Witness found woman’s purse the day after she went missing
Moreira Monsalve’s belongings were found in a Wailuku dumpster
WAILUKU — A man was looking for recyclables in a dumpster in Wailuku when he found a pink Coach purse that was later identified as belonging to a missing woman.
Testifying Thursday in the 2nd Circuit Court murder trial of Bernard Brown, Richard “Rusty” Cambra said he didn’t find any recyclables but found the purse when he searched the dumpster at Papohaku Park at 6:30 or 7 p.m. Jan. 13, 2014.
The dumpster is within 100 yards of Brown’s apartment at Iao Parkside, where his ex-girlfriend Moreira “Mo” Monsalve was last seen the night of Jan. 12, 2014, Deputy Prosecutor J.W. Hupp said in his opening statement to jurors.
Brown, 51, has pleaded not guilty to second-degree murder of Monsalve, a 46-year-old mother of three.
Cambra said he climbed out of the dumpster, which was half full on one side, after “maybe three minutes,” only to discover that someone had taken his bicycle.
“I was kind of mad,” said Cambra, who never got back the bike that he used for his daily route to look for recyclables in the Wailuku area.
He said he didn’t look in the purse before giving it to Brenda Vigil, who also was staying at a homeless encampment on the beach near the Y Hata building in Wailuku.
While Cambra said he gave her the purse that night, Vigil testified it was the next morning. In a matching wallet in the purse, she said she found a Hawaii driver’s license and five to eight cards.
Although she had known Monsalve since the 1980s, Vigil said she last saw Monsalve about five and a half years earlier and didn’t recognize her from her driver’s license photo.
After getting a call from a friend who said Monsalve was missing, the friend picked Vigil up the next day to help put up flyers in Wailuku.
“We just made it down the road, probably to the next turn,” Vigil said, when she read on the flyer that Monsalve was last seen with a pink Coach purse.
“I just knew right away it was her bag,” Vigil said. “I just started crying and I told Sue, ‘This is her bag.’ “
Susan Riley Manini, who lived in Kihei at the time, recalled being in her vehicle with Vigil and telling her that Monsalve was last seen wearing a black-and-white shirt and black shorts and had a pink Coach purse with a matching wallet.
“She started to cry,” Manini said. “I asked her not to cry, I needed help, not crying.
“She picked the purse up off the floor inside my car and said, ‘I think this is her purse.’ It was a pink Coach bag.”
Manini asked where Vigil got the bag and they went back to the Y Hata area to look for Cambra. Manini said she asked Cambra to get in her car and direct her to the dumpster. She took a photo of the purse and texted it to Monsalve’s daughter, Alexis Felicilda, who was in an area with bad cellphone reception and gave her another phone number, Manini said.
She said a woman showed up at Papohaku Park and identified the purse as Monsalve’s. Then Manini called police.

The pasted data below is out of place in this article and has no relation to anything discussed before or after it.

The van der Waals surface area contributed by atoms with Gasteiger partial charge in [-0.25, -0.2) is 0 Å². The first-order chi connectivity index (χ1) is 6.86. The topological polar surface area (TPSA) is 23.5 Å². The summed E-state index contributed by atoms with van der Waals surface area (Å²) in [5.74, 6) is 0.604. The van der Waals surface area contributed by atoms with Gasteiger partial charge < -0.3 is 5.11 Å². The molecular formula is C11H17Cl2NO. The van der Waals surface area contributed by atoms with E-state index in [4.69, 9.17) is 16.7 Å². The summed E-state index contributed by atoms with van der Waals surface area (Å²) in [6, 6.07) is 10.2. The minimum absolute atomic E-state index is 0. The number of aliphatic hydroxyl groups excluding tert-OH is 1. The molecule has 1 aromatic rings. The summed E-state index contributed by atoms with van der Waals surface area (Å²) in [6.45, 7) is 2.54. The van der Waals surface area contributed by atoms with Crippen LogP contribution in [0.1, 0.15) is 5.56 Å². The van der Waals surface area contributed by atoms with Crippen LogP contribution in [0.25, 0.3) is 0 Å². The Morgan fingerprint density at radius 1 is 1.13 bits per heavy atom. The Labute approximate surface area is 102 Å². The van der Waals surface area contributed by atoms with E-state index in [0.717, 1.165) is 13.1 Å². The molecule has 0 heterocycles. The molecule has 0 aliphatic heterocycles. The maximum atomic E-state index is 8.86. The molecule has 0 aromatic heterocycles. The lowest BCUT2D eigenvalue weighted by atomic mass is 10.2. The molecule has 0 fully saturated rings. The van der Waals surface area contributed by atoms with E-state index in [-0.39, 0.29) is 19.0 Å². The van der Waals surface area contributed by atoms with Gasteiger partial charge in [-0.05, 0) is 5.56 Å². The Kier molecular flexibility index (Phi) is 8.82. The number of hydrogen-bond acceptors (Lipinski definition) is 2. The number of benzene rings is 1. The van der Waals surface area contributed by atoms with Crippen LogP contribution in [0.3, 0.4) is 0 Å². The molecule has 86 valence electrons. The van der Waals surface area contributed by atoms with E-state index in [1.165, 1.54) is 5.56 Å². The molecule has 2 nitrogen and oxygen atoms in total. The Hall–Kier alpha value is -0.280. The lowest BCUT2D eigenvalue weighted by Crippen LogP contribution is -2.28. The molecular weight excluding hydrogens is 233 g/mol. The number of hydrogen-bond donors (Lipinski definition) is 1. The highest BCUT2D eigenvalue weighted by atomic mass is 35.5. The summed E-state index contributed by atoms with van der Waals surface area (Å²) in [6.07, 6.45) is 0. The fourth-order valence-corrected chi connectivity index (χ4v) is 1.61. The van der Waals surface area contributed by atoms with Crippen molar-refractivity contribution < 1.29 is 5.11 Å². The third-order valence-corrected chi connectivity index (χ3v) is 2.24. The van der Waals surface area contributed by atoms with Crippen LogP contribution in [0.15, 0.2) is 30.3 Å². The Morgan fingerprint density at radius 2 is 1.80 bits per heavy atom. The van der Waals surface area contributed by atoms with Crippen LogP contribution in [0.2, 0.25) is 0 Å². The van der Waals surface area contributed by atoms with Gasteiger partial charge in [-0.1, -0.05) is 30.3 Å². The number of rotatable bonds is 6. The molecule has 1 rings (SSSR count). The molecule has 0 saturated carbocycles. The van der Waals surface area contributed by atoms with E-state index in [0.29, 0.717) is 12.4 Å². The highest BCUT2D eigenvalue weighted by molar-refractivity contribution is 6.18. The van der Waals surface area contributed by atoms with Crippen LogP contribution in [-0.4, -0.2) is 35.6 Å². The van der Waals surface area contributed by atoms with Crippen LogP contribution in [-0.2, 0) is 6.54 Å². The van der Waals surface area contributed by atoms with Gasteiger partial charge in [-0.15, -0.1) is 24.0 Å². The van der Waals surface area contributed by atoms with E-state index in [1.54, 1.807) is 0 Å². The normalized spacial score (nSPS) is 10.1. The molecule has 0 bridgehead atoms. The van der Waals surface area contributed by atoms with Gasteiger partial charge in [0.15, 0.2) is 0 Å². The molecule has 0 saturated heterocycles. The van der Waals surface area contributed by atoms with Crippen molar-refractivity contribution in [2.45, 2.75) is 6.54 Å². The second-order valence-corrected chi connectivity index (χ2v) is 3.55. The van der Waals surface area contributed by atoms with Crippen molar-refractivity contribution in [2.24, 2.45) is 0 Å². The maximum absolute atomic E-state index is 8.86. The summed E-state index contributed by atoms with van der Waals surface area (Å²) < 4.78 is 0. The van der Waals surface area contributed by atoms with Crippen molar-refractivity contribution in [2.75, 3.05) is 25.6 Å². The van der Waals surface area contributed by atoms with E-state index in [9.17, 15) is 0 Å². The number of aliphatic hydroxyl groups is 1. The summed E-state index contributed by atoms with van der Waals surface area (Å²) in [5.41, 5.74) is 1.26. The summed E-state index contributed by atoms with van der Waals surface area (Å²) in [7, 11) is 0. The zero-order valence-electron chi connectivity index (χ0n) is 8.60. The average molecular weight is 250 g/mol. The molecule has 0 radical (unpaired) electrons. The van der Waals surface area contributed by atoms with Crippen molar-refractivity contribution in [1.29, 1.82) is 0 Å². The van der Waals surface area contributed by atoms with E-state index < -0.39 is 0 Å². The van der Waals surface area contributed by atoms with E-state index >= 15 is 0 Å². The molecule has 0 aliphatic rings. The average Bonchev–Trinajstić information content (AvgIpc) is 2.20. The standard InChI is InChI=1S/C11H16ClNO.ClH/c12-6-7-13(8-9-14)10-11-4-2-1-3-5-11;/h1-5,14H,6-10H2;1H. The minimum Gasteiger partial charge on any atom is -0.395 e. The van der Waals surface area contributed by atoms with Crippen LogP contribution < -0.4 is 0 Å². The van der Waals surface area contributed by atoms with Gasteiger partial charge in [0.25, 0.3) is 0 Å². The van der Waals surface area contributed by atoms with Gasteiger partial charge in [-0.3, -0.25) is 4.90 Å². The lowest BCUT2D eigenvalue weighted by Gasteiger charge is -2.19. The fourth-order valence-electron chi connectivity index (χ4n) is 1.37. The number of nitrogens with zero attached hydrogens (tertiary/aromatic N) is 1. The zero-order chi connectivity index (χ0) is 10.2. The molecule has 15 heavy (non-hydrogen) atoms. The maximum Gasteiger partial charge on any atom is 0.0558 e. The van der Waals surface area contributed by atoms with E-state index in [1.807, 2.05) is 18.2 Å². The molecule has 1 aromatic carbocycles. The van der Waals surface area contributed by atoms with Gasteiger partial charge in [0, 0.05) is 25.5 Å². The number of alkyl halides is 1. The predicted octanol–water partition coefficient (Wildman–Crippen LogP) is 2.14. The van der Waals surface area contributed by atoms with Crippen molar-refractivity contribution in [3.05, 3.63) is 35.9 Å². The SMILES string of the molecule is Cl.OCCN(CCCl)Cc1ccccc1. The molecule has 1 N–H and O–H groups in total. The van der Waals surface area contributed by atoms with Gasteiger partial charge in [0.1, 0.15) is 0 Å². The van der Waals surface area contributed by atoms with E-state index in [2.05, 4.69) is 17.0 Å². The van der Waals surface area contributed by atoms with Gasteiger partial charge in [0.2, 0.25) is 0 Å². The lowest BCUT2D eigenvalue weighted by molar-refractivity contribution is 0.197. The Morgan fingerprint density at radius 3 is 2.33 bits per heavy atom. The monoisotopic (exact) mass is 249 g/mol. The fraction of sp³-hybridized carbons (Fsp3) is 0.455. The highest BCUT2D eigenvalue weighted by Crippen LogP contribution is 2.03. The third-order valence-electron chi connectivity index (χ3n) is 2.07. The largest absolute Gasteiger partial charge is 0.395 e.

Vigil said she had cleaned the purse and passed the cards to her friend Mitchell to throw in the trash at a gas station before she realized it was Monsalve’s purse.
Under cross-examination by defense attorney Randall Hironaka, Vigil acknowledged that she told police she dumped the contents of the purse in a trash can at a park bathroom where she cleaned the purse.
She said she had kept the license because she had thought she should put it in a mailbox before ending up throwing it in the trash.
Vigil said her friend Mitchell wanted the cards from the wallet. “I said, ‘Here, throw them away. You’re not taking them, don’t be using them.”
She said she didn’t know if they were credit cards.
In the morning before she picked up Vigil to put up flyers, Manini said she called Monsalve’s daughter to get Brown’s apartment number and went there before dropping off her 6-year-old granddaughter at school.
Manini said she was with her husband and his co-worker, who went to the door of the apartment and asked if it was Bernard Brown.
“He said yes and he opened the screen door,” Manini said. “He looked at me and my husband and then he jumped back and locked the screen door and picked up the phone to call police.”
Vigil said she told Brown: “What’s the matter, Bernard? Don’t you want to come with us to look for Moreira? Why aren’t you coming to look for Moreira?”
She said no one threatened Brown.
Sgt. Michael Vaituulala, who was working as a patrol officer in Wailuku at the time, said he responded to the harassment complaint by Brown on Jan. 15, 2014. Brown said Manini and her husband had approached him in front of his residence and “yelled out, ‘You’re going to end up missing.’ “
Brown reported he was alarmed by their actions, Vaituulala said.
He said Brown was wearing a red tank top and had multiple scratch marks from his inner biceps to his forearms on both arms. The marks were scabbed over, Vaituulala said.
“It looked like fingernail scratches to me,” he said. “I’m not an expert.”
Asked why he didn’t take photos of the scratch marks, Vaituulala said he knew detectives had already talked to Brown and thought they had seen the marks.
Debra Naeole, a RT’s Service recovery agent, said Brown’s black 2007 Dodge Nitro was repossessed and towed from Iao Parkside on Jan. 28, 2014, after no one answered the door at his apartment.
“It was spotless,” she said, in comparison to “filthy, dirty” vehicles filled with rubbish that are often repossessed.
“It was clean,” she said. “I mean showroom drive-off-the-lot clean, meaning it was detailed.”
Judge Peter Cahill is presiding over the jury trial, which is scheduled to resume Monday.
* Lila Fujimoto can be reached at email@example.com.